Justicialist Party

Published 19th September, 2011

The Justicialist Party or PJ was founded in 1945 by Juan and Evita Perón and was formerly the Justicialist Nationalist Movement. It describes its ideology as Peronist, populism, nationalism and third positionism (i.e. anti communism and capitalism).

In 1946, when Perón came to power, he ordered mass nationalisation of public services and strategic industries. He also enacted social reforms which made him very popular with the working classes. However, he also introduced some censorship and repression which alienated him from the Catholic church.

In 1955 when Perón was overthrown all Peronist bodies were banned and when the bans were temporarily lifted in 1962 and 1965 military coups followed.

Whilst the party continued, Perón went into exile in Spain, but returned in 1973 and won the election. However, he died in 1974 and his wife, Maria Estela Martinez de Perón took over before she was overthrown in a military coup in 1976.

There then followed a period where a military junta was in control and political parties were only permitted once more in 1983. In the 1983, 1985 and 1987 elections the Justicialist Party came second to the Radical Civic Union. Following their failure to win in 1983 there was a degree of infighting in the party and what had been a broad church gelled into two main factions, the right wing ‘oficialistas’ (the official wing) and the ‘renovadores’ or renovators. In 1985 the left wing renovators put forward their own candidates under the title ‘Renovation Front’.

By 1989 the PF succeeded in getting back together and its presidential candidate, Carlos Menem elected with 44.7% of the vote. The party too had a breakthrough, taking 124 of the 254 seats in the Chamber of Deputies, the lower house. The new style party under Menem promoted the free market economy and started a privatisation programme.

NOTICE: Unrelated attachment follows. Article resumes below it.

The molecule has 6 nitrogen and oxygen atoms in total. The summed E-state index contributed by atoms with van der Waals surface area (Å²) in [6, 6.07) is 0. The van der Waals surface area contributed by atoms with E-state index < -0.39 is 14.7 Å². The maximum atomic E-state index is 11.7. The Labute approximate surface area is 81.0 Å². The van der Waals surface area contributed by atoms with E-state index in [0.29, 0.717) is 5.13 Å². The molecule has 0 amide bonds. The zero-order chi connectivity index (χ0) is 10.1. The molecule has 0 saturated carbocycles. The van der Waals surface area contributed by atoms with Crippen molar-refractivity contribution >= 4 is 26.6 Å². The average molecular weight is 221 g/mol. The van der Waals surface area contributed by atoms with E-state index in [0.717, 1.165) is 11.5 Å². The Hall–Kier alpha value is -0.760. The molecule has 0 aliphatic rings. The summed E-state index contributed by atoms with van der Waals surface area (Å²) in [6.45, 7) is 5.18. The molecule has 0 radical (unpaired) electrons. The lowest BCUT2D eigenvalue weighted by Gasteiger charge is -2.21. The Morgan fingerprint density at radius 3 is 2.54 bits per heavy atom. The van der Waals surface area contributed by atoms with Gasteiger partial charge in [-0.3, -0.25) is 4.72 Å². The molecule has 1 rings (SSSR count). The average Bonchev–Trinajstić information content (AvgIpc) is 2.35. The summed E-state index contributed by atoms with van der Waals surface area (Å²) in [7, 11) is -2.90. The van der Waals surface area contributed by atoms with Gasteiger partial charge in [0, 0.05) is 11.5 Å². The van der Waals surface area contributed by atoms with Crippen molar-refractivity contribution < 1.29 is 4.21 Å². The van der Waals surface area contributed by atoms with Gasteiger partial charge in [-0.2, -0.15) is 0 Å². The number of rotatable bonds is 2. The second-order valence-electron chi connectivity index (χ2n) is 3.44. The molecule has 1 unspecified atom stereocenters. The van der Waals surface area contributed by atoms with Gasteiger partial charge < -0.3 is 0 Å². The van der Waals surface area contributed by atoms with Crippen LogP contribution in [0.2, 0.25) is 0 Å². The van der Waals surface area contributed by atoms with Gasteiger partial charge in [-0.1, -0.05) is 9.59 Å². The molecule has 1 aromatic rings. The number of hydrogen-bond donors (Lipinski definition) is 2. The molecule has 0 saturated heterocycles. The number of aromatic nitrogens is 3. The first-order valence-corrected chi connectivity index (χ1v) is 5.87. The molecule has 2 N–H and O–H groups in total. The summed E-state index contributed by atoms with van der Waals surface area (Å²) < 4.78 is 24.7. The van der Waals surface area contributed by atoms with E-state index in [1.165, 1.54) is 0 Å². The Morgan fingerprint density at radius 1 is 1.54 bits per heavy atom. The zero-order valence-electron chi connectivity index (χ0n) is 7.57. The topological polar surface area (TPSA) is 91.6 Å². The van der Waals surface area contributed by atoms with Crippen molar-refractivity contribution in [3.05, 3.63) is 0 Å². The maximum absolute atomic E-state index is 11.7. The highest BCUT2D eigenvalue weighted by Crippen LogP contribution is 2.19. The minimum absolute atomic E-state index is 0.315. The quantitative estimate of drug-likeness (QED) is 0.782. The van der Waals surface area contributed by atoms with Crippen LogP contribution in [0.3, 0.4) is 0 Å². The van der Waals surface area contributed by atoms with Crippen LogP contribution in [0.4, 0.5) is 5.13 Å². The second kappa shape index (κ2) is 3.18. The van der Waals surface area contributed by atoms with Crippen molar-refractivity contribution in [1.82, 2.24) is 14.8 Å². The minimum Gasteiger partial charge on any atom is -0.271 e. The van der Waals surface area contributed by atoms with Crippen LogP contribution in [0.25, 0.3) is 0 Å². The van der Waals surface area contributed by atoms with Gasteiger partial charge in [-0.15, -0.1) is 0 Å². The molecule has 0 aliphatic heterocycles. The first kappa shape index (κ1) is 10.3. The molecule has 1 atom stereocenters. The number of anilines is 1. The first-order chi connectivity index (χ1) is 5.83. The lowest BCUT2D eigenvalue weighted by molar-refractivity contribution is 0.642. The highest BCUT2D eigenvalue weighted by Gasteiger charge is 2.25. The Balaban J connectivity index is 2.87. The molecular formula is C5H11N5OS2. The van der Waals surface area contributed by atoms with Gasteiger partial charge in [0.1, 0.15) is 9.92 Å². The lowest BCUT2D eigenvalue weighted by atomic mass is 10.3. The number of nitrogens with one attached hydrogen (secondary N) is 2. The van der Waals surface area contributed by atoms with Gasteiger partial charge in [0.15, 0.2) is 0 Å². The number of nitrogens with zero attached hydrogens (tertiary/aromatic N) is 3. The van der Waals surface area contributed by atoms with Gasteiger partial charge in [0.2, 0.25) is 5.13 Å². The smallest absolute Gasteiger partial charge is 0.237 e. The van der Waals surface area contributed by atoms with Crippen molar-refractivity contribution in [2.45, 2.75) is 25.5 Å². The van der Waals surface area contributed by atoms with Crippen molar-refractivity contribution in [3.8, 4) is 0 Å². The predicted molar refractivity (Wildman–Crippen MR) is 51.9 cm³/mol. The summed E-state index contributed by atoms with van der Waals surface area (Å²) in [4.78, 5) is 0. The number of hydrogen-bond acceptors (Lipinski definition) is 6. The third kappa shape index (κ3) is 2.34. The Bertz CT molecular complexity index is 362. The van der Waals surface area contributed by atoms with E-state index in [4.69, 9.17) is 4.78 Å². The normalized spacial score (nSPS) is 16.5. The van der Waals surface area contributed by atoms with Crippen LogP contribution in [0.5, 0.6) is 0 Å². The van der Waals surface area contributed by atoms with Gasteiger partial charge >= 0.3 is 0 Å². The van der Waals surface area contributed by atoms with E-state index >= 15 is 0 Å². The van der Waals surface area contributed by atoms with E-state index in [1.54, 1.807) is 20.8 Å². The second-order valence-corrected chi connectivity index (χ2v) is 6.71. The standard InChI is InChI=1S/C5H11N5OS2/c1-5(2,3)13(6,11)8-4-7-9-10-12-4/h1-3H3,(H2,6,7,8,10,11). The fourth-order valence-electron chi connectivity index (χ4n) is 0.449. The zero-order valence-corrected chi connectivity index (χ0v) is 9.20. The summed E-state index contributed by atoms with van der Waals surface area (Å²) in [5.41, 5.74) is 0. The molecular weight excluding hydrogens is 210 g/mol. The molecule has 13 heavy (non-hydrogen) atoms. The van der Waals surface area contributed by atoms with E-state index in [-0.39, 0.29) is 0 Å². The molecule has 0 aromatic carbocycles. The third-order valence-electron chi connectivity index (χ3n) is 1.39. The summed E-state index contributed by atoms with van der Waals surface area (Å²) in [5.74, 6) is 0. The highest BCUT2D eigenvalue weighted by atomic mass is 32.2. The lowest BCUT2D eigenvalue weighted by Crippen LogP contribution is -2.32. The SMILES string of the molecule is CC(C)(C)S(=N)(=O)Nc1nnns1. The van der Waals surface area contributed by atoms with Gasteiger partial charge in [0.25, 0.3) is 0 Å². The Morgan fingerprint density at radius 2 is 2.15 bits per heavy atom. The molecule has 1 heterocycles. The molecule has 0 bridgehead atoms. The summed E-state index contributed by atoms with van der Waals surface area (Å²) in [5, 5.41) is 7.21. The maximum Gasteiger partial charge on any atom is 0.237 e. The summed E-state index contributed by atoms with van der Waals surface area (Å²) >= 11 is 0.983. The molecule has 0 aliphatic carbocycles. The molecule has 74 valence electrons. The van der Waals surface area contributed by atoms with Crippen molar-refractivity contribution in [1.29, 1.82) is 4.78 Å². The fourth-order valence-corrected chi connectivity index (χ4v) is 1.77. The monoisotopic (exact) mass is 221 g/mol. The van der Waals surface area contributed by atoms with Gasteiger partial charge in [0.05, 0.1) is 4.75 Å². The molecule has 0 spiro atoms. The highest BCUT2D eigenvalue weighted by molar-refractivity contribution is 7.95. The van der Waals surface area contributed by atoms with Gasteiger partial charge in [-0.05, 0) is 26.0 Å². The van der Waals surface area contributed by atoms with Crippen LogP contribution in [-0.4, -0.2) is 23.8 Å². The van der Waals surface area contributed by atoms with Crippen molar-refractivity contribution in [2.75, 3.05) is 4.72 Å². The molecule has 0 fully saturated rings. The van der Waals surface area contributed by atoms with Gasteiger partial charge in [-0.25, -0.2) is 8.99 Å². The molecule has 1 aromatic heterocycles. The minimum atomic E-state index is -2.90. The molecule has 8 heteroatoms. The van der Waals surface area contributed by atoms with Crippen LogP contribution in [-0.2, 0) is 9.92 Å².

In 1991 the PJ increased its tally of seats, taking 116 seats, they did well again in 1993 increasing the tally to 125 seats and in 1995 this went up to 137 seats. The party also took nine of the 14 provincial governorships up for election.

Menem was re-elected president in 1995 with 49.8% of the vote.

In 1997 the party took 36.4% of the vote against the Alliance which took 45.9%. The Alliance, along with a number of smaller regional parties took the majority in the Chamber of Deputies.

In 1999 the PJ decline continued when the opposition Alliance candidate, Fernando de la Rúa won the presidential election with 48.5% of the vote. The PJ also did badly in the legislative elections.

In 2001 the PJ were back in control, just. There had been a period of internal infighting during the opposition years and by 2003 there were three factions operating within the party. Two PJ candidates fought the first round of the 2003 election, Néstor Carlos Kirchner of the Front For Victory (FPV) party and Carlos Saúl Menem standing under the Front for Liberty banner. Menem withdrew after the first round leaving Kirchner to win.

The PJ also did well in the 2003 legislative elections, taking 129 seats

By 2005 the Front for Victory (FPV) faction under Néstor Kirchner were very much in control and secured the lower and upper house.

In 2007 Néstor Kirchner declined to stand and his wife Cristina Elisabet Fernández de Kirchner stood, taking 45.29% of the vote under the FPV-JP banner. In the two houses of Congress the FPV-JP also tightened its grip, taking 78 seats and increasing their tally in the lower house to 153 of 257 seats.

Again in 2009, 127 of the 257 seats were up in the Chamber of Deputies and 24 of the 72 Senate seats. The JP factions took 47 seats with 30.8% of the vote in the lower house and 8 of the 24 seats up for election in the Senate and they lost overall control of both houses.

The Justicialist Party is a member of the Centrist Democrat International and The Christian Democrat Organization of America (ODCA).

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